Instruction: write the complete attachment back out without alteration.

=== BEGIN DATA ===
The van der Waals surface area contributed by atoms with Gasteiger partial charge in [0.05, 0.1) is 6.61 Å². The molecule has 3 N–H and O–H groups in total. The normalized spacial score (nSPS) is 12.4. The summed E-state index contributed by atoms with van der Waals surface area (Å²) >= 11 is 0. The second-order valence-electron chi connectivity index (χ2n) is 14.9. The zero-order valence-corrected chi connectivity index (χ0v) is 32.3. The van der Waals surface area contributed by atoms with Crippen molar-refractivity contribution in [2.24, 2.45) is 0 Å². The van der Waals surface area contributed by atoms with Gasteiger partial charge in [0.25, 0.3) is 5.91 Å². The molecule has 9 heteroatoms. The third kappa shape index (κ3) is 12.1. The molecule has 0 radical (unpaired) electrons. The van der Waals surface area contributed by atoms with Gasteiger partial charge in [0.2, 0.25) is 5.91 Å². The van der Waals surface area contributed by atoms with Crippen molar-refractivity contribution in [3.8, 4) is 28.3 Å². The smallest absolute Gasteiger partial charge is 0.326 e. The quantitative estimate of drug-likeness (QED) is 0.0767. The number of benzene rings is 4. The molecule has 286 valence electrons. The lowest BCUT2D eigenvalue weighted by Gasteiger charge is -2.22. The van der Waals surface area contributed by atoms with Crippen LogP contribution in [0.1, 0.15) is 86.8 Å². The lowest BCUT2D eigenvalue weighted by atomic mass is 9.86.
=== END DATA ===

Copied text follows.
The van der Waals surface area contributed by atoms with Gasteiger partial charge in [0.05, 0.1) is 6.61 Å². The molecule has 3 N–H and O–H groups in total. The normalized spacial score (nSPS) is 12.4. The summed E-state index contributed by atoms with van der Waals surface area (Å²) >= 11 is 0. The second-order valence-electron chi connectivity index (χ2n) is 14.9. The zero-order valence-corrected chi connectivity index (χ0v) is 32.3. The van der Waals surface area contributed by atoms with Crippen molar-refractivity contribution in [2.24, 2.45) is 0 Å². The van der Waals surface area contributed by atoms with Gasteiger partial charge in [0.25, 0.3) is 5.91 Å². The molecule has 9 heteroatoms. The third kappa shape index (κ3) is 12.1. The molecule has 0 radical (unpaired) electrons. The van der Waals surface area contributed by atoms with Gasteiger partial charge in [0.2, 0.25) is 5.91 Å². The van der Waals surface area contributed by atoms with Crippen molar-refractivity contribution in [3.8, 4) is 28.3 Å². The smallest absolute Gasteiger partial charge is 0.326 e. The quantitative estimate of drug-likeness (QED) is 0.0767. The number of benzene rings is 4. The molecule has 286 valence electrons. The lowest BCUT2D eigenvalue weighted by Gasteiger charge is -2.22. The van der Waals surface area contributed by atoms with Crippen LogP contribution in [0.1, 0.15) is 86.8 Å². The lowest BCUT2D eigenvalue weighted by atomic mass is 9.86.